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Our Manufacturing

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As a manufacturing business we depend on water as a resource and we are very conscious of using water in a responsible and efficient way.  In some areas where we operate, water might be scarce and availability limited, so we are always looking for alternatives to using water from the local municipal supply, so that our process water is not automatically taken away from local communities.  Where this is not possible, we try to recycle the water we extract so that it can be re-used in our manufacturing processes.  Suitable effluent treatments then help us to return clean waste water to the environment.

In 2016, we recycled 8.3% of the water used in our global operations, we’ve almost doubled the percentage of water recycled compared to 2015 (4.2%).

In 2014, Coats India introduced a new water treatment system in their Faridabad site.  It aims to keep the usage to a minimum and use water as efficiently as possible.  To minimise its impact on the local ground water, Faridabad has installed a reverse osmosis plant (RO) which recycles its waste water back into its processes.  After a year of running the RO plant, the site had saved over 35 million litres of water.  As a result, both the availability and quality of the ground water has improved.  In 2016, the RO plant in Faridabad, has continued to increase the amount of water recycled which now stands at 47.5%, with 53 million litres being reprocesses.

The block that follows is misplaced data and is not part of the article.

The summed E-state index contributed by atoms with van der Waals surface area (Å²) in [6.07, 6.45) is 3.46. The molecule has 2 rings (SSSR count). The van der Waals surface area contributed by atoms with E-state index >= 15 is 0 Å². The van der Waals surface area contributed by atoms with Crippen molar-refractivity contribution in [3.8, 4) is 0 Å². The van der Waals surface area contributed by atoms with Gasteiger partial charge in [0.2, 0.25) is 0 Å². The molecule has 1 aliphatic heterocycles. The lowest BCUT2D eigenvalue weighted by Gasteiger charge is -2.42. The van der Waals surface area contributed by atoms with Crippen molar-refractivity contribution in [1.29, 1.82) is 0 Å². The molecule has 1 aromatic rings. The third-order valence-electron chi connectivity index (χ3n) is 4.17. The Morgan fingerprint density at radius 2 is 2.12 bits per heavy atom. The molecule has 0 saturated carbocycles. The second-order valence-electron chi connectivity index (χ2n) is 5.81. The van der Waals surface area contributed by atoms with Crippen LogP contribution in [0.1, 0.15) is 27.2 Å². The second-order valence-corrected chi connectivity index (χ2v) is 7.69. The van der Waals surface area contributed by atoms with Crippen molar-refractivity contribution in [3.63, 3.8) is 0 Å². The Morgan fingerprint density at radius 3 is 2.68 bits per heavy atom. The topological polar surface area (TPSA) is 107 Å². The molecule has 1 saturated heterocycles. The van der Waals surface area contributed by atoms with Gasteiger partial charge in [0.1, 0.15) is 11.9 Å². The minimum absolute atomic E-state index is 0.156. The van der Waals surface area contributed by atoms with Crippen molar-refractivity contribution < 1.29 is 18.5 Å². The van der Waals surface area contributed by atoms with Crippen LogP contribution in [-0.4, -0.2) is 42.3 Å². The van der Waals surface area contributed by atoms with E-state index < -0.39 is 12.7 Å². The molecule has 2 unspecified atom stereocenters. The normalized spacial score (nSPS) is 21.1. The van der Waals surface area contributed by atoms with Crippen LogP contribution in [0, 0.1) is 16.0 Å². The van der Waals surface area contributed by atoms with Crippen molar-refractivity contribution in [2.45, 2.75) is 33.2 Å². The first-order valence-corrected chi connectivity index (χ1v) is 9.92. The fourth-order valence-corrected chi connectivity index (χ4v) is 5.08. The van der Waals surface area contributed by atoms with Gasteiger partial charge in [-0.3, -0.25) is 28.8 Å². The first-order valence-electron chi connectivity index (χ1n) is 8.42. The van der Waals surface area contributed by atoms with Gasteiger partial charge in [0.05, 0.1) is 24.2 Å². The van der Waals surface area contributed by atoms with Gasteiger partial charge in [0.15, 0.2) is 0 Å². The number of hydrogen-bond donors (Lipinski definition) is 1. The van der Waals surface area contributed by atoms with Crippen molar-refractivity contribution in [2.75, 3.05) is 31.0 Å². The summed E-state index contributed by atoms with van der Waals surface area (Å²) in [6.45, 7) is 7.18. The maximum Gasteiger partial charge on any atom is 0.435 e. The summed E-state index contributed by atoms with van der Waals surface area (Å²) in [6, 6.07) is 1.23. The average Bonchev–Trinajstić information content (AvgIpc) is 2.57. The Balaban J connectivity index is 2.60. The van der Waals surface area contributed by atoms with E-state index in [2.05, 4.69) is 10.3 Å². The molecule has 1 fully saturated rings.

Additionally, our plant in Shenzhen has also made some progress in their recycling capacity, which resulted in a 45% increase in the percentage of water used being recycled at the plant (in 2015 13.9% of the water used was being recycled compared to 59.2% in 2016).

Our Sri Lanka site also started recycling water used in their site during 2016. In their first year, they recycled just over 20% of their water used.

We are determined to continue using and conserving water in an efficient way.  We will keep looking for more ways to save water going forward.

At Coats, we are constantly looking for new ways to reduce our environmental footprint and at the same time lower costs.  Our manufacturing team in Turkey has managed to significantly reduce energy consumption by making changes in its working routines, alongside a number of adjustments to the spinning process.

The team made a number of modifications to the existing machinery to reduce power consumption (eg suction fans reduced from 50 Hz to 40 Hz) and to avoid compressed air leaks (jack adaptors added to the air-lines).  It also implemented regular deep clean exercises of all spinning machines to get rid of any fibres/debris that may be reducing the machine efficiency.  Alongside these activities, it also involved the workers in the programme and educated them on how they can contribute to energy savings at the site.

This ongoing programme of simple changes has reduced the site energy consumption (kWh per kg of dyed product) by 11% since 2013 as shown in the chart below.

Water scarcity is a pressing issue in several parts of the world where we operate.  It threatens ecosystems and communities, and it can be a material risk for businesses like ours that depend on water.

To help address the issue, Coats is working hard to reduce water consumption at our manufacturing sites.  Dyeing and finishing processes can be particularly water intensive.